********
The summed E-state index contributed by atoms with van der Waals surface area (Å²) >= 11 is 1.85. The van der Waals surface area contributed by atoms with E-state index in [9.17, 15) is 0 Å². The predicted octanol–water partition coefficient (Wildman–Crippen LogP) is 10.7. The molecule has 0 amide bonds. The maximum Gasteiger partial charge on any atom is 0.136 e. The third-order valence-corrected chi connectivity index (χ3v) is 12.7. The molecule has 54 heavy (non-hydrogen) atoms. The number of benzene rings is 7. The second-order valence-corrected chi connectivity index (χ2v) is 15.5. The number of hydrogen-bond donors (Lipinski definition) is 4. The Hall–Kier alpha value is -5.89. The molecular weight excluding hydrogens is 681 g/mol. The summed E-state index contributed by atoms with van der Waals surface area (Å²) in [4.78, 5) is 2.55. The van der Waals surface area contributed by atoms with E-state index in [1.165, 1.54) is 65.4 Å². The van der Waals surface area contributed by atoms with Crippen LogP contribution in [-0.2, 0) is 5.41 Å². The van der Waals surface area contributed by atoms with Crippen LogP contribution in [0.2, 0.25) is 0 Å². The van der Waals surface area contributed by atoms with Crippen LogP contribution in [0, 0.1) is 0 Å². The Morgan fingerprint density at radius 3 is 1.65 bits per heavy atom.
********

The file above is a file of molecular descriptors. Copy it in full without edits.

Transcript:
The summed E-state index contributed by atoms with van der Waals surface area (Å²) >= 11 is 1.85. The van der Waals surface area contributed by atoms with E-state index in [9.17, 15) is 0 Å². The predicted octanol–water partition coefficient (Wildman–Crippen LogP) is 10.7. The molecule has 0 amide bonds. The maximum Gasteiger partial charge on any atom is 0.136 e. The third-order valence-corrected chi connectivity index (χ3v) is 12.7. The molecule has 54 heavy (non-hydrogen) atoms. The number of benzene rings is 7. The second-order valence-corrected chi connectivity index (χ2v) is 15.5. The number of hydrogen-bond donors (Lipinski definition) is 4. The Hall–Kier alpha value is -5.89. The molecular weight excluding hydrogens is 681 g/mol. The summed E-state index contributed by atoms with van der Waals surface area (Å²) in [4.78, 5) is 2.55. The van der Waals surface area contributed by atoms with E-state index in [1.165, 1.54) is 65.4 Å². The van der Waals surface area contributed by atoms with Crippen LogP contribution in [-0.2, 0) is 5.41 Å². The van der Waals surface area contributed by atoms with Crippen LogP contribution in [0.2, 0.25) is 0 Å². The van der Waals surface area contributed by atoms with Crippen LogP contribution in [0, 0.1) is 0 Å². The Morgan fingerprint density at radius 3 is 1.65 bits per heavy atom.